I think we can all safely say it’s been a roller coaster ride of a week, with the slow drip of US election results keeping many on the edge of their seat and up late at night anxiously awaiting the final votes to be counted. At the time of writing, it would appear that the American people have chosen Joe Biden and Kamala Harris to be the next leaders of their country. However, despite the momentous results of this historic election, the suspense is likely to continue as the Trump administration pursues legal action to challenge the validity of the votes.
Has Market Sensitivity Been Rearing its Volatility?
Interestingly, the week before the election was much more tumultuous than the week after the election. From Oct 23 to Oct 28, the S&P 500 took a tumble of roughly 550 bps, only to rebound by 260 bps by election day on Nov 3. This was the trend across most areas of the US markets, with the Russell 2000, Nasdaq 100, and others following a similar behavior.
Market Sensitivity experienced this volatility as well, falling 180 bps from Oct 23 to Oct 28 and gaining back almost all of that loss by Nov 3.
Any portfolio with outsized exposure to Market Sensitivity would have seen performance rocked by this factor’s volatile movements.
Revisiting the Beta-Targeting Basket
A few weeks ago, we built a market-neutral, beta-targeting basket that was designed to target the Market Sensitivity factor. This basket can be used to offset any high or low Market Sensitivity exposures in portfolios to neutralize the overall exposure and protect performance from being driven by this factor. As a recap, you can see that this basket has very high exposure to the Market Sensitivity factor and low exposure to the other style factors.
As a result of this high factor exposure, the performance of the basket over the past couple weeks has been almost completely driven by Market Sensitivity.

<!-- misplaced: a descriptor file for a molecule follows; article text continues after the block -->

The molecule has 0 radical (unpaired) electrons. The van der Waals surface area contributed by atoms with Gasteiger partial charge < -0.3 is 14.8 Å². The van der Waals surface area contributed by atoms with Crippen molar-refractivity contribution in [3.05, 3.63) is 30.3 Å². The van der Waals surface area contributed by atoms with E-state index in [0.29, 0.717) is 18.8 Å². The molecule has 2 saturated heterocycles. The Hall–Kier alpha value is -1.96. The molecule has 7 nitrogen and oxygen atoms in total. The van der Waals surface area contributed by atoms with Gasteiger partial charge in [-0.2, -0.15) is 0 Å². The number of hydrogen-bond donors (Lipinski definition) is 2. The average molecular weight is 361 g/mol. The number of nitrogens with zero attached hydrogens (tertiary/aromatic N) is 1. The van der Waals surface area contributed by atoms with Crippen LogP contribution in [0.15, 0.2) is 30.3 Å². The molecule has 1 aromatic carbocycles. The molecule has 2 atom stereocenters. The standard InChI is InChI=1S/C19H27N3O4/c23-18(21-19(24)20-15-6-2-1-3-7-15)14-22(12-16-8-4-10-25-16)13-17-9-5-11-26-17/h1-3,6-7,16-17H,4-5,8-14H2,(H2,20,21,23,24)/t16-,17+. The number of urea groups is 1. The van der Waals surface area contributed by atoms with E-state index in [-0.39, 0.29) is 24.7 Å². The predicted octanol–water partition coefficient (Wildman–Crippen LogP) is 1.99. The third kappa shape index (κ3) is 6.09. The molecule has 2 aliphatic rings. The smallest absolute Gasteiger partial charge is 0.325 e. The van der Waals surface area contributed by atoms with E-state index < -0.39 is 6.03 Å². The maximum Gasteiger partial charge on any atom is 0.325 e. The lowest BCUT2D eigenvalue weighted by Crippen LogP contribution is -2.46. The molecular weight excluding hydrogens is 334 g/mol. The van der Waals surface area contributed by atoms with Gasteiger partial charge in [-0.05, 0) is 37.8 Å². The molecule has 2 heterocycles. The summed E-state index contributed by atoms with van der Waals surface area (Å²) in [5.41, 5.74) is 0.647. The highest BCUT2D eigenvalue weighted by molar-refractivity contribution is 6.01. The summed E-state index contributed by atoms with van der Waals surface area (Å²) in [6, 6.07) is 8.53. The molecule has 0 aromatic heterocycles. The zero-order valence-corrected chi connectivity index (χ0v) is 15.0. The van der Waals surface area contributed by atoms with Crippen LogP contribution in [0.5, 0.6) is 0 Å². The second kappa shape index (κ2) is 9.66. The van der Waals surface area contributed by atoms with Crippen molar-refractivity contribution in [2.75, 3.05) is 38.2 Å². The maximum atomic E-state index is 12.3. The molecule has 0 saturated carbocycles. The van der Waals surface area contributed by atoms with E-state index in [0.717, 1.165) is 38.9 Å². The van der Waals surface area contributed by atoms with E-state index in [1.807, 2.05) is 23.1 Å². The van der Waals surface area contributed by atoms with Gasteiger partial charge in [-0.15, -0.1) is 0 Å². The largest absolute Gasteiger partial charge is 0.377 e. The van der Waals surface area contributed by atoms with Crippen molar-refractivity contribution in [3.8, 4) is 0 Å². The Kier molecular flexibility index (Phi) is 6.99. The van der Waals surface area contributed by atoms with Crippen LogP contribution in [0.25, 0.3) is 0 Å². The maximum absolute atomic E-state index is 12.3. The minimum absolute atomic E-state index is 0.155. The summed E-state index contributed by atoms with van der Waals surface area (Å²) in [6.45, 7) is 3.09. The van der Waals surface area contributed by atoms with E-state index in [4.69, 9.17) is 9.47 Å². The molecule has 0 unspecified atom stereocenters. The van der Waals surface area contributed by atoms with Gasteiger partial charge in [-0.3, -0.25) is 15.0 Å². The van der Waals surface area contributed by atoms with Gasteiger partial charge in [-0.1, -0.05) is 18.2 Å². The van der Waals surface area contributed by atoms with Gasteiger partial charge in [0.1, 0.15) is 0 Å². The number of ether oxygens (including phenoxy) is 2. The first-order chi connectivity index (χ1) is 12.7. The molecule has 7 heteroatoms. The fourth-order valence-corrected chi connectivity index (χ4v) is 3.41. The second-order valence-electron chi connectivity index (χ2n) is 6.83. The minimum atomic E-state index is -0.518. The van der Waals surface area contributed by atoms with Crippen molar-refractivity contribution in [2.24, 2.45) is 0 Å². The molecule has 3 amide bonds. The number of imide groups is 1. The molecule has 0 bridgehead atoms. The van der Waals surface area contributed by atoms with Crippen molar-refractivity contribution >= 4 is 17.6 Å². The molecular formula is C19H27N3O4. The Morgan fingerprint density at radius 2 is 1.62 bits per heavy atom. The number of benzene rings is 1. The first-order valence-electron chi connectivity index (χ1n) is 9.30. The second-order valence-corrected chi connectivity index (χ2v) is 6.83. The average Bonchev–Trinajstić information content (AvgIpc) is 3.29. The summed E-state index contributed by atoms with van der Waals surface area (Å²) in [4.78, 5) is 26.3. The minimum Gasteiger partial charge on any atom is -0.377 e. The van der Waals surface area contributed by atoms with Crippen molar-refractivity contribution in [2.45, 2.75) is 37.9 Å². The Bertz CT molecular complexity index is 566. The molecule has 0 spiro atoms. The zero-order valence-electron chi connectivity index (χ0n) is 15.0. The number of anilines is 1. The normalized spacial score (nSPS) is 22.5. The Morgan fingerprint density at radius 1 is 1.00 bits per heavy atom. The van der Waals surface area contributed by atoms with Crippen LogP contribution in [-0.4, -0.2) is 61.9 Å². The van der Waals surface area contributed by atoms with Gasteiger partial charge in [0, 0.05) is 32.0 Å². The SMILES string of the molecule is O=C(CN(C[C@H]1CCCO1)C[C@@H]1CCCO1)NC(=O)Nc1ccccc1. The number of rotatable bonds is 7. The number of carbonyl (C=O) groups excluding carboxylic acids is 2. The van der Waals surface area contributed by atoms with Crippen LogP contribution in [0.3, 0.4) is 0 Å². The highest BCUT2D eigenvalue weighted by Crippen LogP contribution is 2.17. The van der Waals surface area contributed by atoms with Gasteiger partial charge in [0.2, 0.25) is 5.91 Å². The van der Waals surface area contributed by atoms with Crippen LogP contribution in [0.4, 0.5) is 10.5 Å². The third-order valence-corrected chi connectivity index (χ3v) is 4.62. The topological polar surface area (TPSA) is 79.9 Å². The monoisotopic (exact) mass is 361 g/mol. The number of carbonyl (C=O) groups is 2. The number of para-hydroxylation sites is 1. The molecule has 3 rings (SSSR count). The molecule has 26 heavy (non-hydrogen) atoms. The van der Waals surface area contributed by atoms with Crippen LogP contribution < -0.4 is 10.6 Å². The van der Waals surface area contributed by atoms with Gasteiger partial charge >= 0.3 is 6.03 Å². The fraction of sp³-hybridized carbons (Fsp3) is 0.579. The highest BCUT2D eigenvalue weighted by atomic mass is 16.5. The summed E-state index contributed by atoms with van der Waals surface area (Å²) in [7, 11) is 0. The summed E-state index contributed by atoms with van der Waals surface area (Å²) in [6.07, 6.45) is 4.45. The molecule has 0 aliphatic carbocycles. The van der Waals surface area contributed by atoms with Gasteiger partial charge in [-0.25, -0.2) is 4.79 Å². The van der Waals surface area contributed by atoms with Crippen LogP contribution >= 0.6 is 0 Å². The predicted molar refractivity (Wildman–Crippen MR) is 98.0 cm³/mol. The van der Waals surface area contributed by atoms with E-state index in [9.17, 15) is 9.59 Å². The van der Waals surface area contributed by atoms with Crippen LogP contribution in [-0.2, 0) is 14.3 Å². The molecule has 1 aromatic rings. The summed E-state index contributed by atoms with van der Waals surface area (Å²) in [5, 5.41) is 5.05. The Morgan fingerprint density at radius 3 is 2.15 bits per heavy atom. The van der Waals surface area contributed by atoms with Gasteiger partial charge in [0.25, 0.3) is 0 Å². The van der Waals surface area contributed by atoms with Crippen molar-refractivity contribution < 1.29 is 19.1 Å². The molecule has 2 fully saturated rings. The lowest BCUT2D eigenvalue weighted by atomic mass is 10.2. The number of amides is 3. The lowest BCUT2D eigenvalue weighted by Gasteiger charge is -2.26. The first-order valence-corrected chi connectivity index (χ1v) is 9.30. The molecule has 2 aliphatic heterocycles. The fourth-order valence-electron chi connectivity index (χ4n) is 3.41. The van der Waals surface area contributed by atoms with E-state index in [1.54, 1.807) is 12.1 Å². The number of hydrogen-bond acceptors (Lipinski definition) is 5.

Neutralizing Beta Exposure Around the Election
For investors looking to mitigate risk from Market Sensitivity in their portfolios, the beta-targeting basket can be used to offset the unwanted exposure to this factor.
Given this large underexposure, the portfolio’s performance was heavily driven by Market Sensitivity.
This portfolio is a prime candidate for a basket to neutralize the influence of the Market Sensitivity factor. To test this, we simulated a new portfolio as of Oct 16 with the same positions as the original portfolio, but we included a long position in the beta-targeting basket shown above, with the goal of pushing Market Sensitivity exposure as close to 0 as possible.
The original portfolio’s performance contribution from Market Sensitivity was very volatile and heavily drove overall
The simulated portfolio including the beta-targeting basket not only would have been well positioned to weather the market volatility going into the election, but it is also now better protected on a go-forward basis from any tumultuous market movements from Market Sensitivity.
Looking Ahead to More Uncertainty
Similar to how the weeks going into the election were filled with market turbulence, the weeks (and possibly months) coming out of the election are likely to be uncertain as well. It’s quite possible that the worst of the market volatility is yet to come and given what we know about Market Sensitivity during election periods, it would be prudent for investors with heavy over- or underexposure to this factor to focus on ways to neutralize the exposure and protect the portfolio from undesired dispersion.
If you are interested in exploring methods for reducing Market Sensitivity exposure in your portfolio, please reach out to us and we’d be happy to dig into the various options with you.
US & Global Market Summary
US Market: 11/02/20 - 11/06/20
Normalized Factor Returns: Axioma Worldwide Equity Risk Model (AXWW4-MH)
Please let us know if you’d like to better understand your own exposure to Market Sensitivity or learn more about building factor-targeting baskets.